Eight thousand people gathered earlier this month for a major forum focused on the theme: “Women and girls at the forefront of sustainable development.”
The occasion was the European Commission’s annual event, European Development Days, which was held on 5 and 6 June in Brussels. Among the many participants, which included non-governmental organizations and faith-based groups, were heads of government, members of royal families, and European officials.
“The advancement of women is not simply about women occupying the same positions as men in our current society or opening room for women to participate within the existing social structures,” said Baha’i International Community (BIC) representative Rachel Bayani in her remarks at a session organized by the BIC Brussels Office on the first day.
“We need new structures and relationships, conceptualized and shaped by women and men together, responding to the needs of an increasingly global and interconnected society,” she continued.
The session, held on 5 June, focused on the education of the girl-child, a subject that the BIC has addressed for many decades and which is rooted in the teachings of Baha’u’llah:
Therefore, surely, God is not pleased that so important an instrument as woman should suffer from want of training in order to attain the perfections desirable and necessary for her great life’s work! Divine Justice demands that the rights of both sexes should be equally respected since neither is superior to the other in the eyes of Heaven. Dignity before God depends, not on sex, but on purity and luminosity of heart. Human virtues belong equally to all!
Woman must endeavour then to attain greater perfection, to be man’s equal in every respect, to make progress in all in which she has been backward, so that man will be compelled to acknowledge her equality of capacity and attainment. – Abdu’l-Baha, Paris Talks, p. 161.
Another teaching of Baha’u’llah is relative to the equality of men and women. In the human family of God there is no distinction. God is no respecter of gender. The religion of God is one. The human family share in common all the faculties; they share in common all the divine bounties. God has not accredited any difference between the male and the female. The same education must be given to women as to men, so that they may acquire science and arts, so that they may advance along the course of civilization, in order that they may become proficient and attain to the level of men.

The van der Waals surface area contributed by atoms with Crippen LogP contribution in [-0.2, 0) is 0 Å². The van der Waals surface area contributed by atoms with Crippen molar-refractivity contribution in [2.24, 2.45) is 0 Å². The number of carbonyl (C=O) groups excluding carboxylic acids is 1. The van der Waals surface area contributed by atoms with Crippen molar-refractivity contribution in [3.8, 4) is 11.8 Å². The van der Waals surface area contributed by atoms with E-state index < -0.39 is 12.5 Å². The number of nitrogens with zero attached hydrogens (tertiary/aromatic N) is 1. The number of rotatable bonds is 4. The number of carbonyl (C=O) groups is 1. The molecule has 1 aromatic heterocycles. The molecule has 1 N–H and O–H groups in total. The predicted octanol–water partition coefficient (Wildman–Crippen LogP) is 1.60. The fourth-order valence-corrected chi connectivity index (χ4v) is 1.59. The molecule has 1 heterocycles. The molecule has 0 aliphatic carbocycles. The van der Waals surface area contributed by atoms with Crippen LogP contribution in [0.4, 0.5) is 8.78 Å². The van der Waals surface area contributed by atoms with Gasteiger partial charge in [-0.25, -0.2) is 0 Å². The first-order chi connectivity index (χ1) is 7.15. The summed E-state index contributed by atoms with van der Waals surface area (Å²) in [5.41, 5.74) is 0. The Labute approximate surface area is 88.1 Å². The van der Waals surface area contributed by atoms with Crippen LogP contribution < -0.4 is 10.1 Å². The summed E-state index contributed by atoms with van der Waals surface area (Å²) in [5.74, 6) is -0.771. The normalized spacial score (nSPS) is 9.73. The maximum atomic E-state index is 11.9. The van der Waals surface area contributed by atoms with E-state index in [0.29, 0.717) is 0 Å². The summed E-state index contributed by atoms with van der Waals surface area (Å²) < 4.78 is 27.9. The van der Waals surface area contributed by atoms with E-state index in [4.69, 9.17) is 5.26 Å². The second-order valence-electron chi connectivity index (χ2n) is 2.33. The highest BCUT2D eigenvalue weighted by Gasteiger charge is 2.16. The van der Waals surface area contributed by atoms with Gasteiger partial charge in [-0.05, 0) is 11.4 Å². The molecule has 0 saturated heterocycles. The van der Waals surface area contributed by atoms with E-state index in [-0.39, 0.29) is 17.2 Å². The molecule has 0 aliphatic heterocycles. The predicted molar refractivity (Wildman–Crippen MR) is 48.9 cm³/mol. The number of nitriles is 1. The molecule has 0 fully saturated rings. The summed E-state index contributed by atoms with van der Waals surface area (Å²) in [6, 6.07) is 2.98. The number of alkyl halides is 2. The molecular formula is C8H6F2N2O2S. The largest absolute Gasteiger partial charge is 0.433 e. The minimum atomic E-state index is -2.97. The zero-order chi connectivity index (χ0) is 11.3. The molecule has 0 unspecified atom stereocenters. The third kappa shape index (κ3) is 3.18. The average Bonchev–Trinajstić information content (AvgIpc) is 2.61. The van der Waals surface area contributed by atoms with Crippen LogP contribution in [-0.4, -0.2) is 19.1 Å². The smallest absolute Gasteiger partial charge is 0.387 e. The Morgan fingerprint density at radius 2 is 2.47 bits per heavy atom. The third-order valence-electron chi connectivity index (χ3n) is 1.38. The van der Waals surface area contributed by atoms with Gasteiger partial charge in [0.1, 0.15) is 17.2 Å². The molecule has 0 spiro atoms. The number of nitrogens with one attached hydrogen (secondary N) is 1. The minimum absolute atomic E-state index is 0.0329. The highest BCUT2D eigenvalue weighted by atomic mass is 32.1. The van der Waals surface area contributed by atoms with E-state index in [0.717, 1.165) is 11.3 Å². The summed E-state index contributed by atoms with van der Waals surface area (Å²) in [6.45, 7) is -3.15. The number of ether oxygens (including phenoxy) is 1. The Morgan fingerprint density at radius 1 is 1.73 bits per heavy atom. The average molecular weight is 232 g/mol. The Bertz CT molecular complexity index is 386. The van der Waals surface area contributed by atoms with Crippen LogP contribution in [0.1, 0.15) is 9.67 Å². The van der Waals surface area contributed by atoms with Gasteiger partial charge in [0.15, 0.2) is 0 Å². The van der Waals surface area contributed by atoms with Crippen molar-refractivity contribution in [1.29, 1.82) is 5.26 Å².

In the Orient women have been very degraded in the past, men giving no importance to them, thinking that men were created superior, but through the teaching of Baha’u’llah who declared that a great calling is destined for women, they promoted the facilities for the education and training of the girls. In a brief space of time the girls and the women alike have advanced along the pathway of education. Now, in the country of Persia alone, many schools have been organized for the girls, and girls are engaged in the study of the sciences and arts. – Abdu’l-Baha, Star of the West, Volume 2, p. 8.
The cause of universal education, which has already enlisted in its service an army of dedicated people from every faith and nation, deserves the utmost support that the governments of the world can lend it. For ignorance is indisputably the principal reason for the decline and fall of peoples and the perpetuation of prejudice. No nation can achieve success unless education is accorded all its citizens. Lack of resources limits the ability of many nations to fulfil this necessity, imposing a certain ordering of priorities. The decision-making agencies involved would do well to consider giving first priority to the education of women and girls, since it is through educated mothers that the benefits of knowledge can be most effectively and rapidly diffused throughout society. – The Universal House of Justice, Messages 1963 to 1986, p. 689.
Vice President of the European Parliament Heidi Hautala, who addressed the BIC event, emphasized the critical importance of ensuring education for girls in social and economic development efforts.
At the session, the BIC screened Mercy’s Blessing, an award-winning film about the education of girls.
The conference, which closed Wednesday, covered a wide range of topics relating to women’s empowerment and the protection of women’s rights in the context of social and economic development.